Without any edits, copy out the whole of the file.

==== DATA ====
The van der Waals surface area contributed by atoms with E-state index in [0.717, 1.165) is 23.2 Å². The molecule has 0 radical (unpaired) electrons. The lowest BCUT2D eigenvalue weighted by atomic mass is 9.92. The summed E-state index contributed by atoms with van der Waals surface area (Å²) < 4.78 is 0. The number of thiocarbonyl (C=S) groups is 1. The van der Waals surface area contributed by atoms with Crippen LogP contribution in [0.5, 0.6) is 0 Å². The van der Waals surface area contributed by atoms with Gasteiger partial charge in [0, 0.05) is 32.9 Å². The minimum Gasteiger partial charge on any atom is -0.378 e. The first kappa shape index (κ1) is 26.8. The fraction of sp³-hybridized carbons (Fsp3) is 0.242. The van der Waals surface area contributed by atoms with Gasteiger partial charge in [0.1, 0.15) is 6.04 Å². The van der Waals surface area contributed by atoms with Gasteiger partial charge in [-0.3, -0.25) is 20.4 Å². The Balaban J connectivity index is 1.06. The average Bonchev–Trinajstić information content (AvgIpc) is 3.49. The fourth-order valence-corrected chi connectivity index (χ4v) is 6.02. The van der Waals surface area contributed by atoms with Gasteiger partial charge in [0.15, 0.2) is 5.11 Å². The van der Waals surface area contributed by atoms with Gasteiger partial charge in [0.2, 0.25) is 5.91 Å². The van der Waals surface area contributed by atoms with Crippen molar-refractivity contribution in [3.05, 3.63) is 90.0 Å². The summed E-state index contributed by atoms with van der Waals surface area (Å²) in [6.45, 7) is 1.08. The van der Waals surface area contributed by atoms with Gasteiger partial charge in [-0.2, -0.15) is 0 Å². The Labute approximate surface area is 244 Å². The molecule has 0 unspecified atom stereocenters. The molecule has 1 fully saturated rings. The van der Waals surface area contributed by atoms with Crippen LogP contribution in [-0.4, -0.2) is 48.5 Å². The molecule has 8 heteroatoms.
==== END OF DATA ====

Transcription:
The van der Waals surface area contributed by atoms with E-state index in [0.717, 1.165) is 23.2 Å². The molecule has 0 radical (unpaired) electrons. The lowest BCUT2D eigenvalue weighted by atomic mass is 9.92. The summed E-state index contributed by atoms with van der Waals surface area (Å²) < 4.78 is 0. The number of thiocarbonyl (C=S) groups is 1. The van der Waals surface area contributed by atoms with Crippen LogP contribution in [0.5, 0.6) is 0 Å². The van der Waals surface area contributed by atoms with Gasteiger partial charge in [0, 0.05) is 32.9 Å². The minimum Gasteiger partial charge on any atom is -0.378 e. The first kappa shape index (κ1) is 26.8. The fraction of sp³-hybridized carbons (Fsp3) is 0.242. The van der Waals surface area contributed by atoms with Gasteiger partial charge in [0.1, 0.15) is 6.04 Å². The van der Waals surface area contributed by atoms with Gasteiger partial charge in [-0.3, -0.25) is 20.4 Å². The Balaban J connectivity index is 1.06. The average Bonchev–Trinajstić information content (AvgIpc) is 3.49. The fourth-order valence-corrected chi connectivity index (χ4v) is 6.02. The van der Waals surface area contributed by atoms with Gasteiger partial charge in [0.15, 0.2) is 5.11 Å². The van der Waals surface area contributed by atoms with Gasteiger partial charge in [0.2, 0.25) is 5.91 Å². The van der Waals surface area contributed by atoms with Crippen molar-refractivity contribution in [3.05, 3.63) is 90.0 Å². The summed E-state index contributed by atoms with van der Waals surface area (Å²) in [6.45, 7) is 1.08. The van der Waals surface area contributed by atoms with Gasteiger partial charge in [-0.2, -0.15) is 0 Å². The Labute approximate surface area is 244 Å². The molecule has 0 unspecified atom stereocenters. The molecule has 1 fully saturated rings. The van der Waals surface area contributed by atoms with Crippen LogP contribution in [-0.4, -0.2) is 48.5 Å². The molecule has 8 heteroatoms.